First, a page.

This article examines the ability of young Irish graduates to enact mobility as a form of personal and career development both during economic expansion and recession. Of particular interest is the observation that Irish graduates are much more mobile than those in other countries which were also badly affected by the recession. Drawing from a study of recent Irish graduate emigrants (Irish Graduate Abroad Study), the article demonstrates how Irish graduates have successfully negotiated routes into global labour markets, facilitated by the relatively straightforward recognition of their qualifications, their ability to speak English and the visa permissions that enable such movement. Irish graduates have incredible global networks generated through a family history of migration. Irish graduates also have a considerable prior culture of mobility facilitated through institutionally mediated mobility programmes. Taken together, Irish graduates have amongst the lowest barriers globally to actually enact global careers. In the context of limited opportunities in Ireland due to its size and its current economic situation, mobility is an attractive choice with far more to gain than lose for many young Irish graduates.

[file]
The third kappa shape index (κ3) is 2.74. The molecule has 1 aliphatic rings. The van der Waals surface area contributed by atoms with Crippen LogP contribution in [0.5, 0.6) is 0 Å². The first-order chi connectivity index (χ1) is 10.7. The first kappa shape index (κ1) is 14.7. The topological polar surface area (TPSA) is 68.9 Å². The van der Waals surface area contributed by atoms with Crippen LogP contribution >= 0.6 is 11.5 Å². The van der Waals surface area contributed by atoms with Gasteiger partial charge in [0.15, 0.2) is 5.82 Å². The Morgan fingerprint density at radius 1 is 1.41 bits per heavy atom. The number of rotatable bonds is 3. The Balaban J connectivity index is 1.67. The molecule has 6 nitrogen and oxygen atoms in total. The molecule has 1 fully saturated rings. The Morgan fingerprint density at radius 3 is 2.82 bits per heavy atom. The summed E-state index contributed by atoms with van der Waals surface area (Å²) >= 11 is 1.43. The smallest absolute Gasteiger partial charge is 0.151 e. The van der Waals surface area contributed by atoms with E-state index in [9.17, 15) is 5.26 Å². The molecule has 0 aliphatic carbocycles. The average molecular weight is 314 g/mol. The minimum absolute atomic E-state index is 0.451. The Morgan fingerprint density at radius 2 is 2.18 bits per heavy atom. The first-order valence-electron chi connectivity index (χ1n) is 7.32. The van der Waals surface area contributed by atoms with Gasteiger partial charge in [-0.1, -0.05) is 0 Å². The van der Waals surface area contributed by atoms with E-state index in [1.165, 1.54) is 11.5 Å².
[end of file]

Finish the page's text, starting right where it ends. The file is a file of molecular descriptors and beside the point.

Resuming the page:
Source: Irish Journal of Sociology, Vol. 23 No. 2 pp.71-92.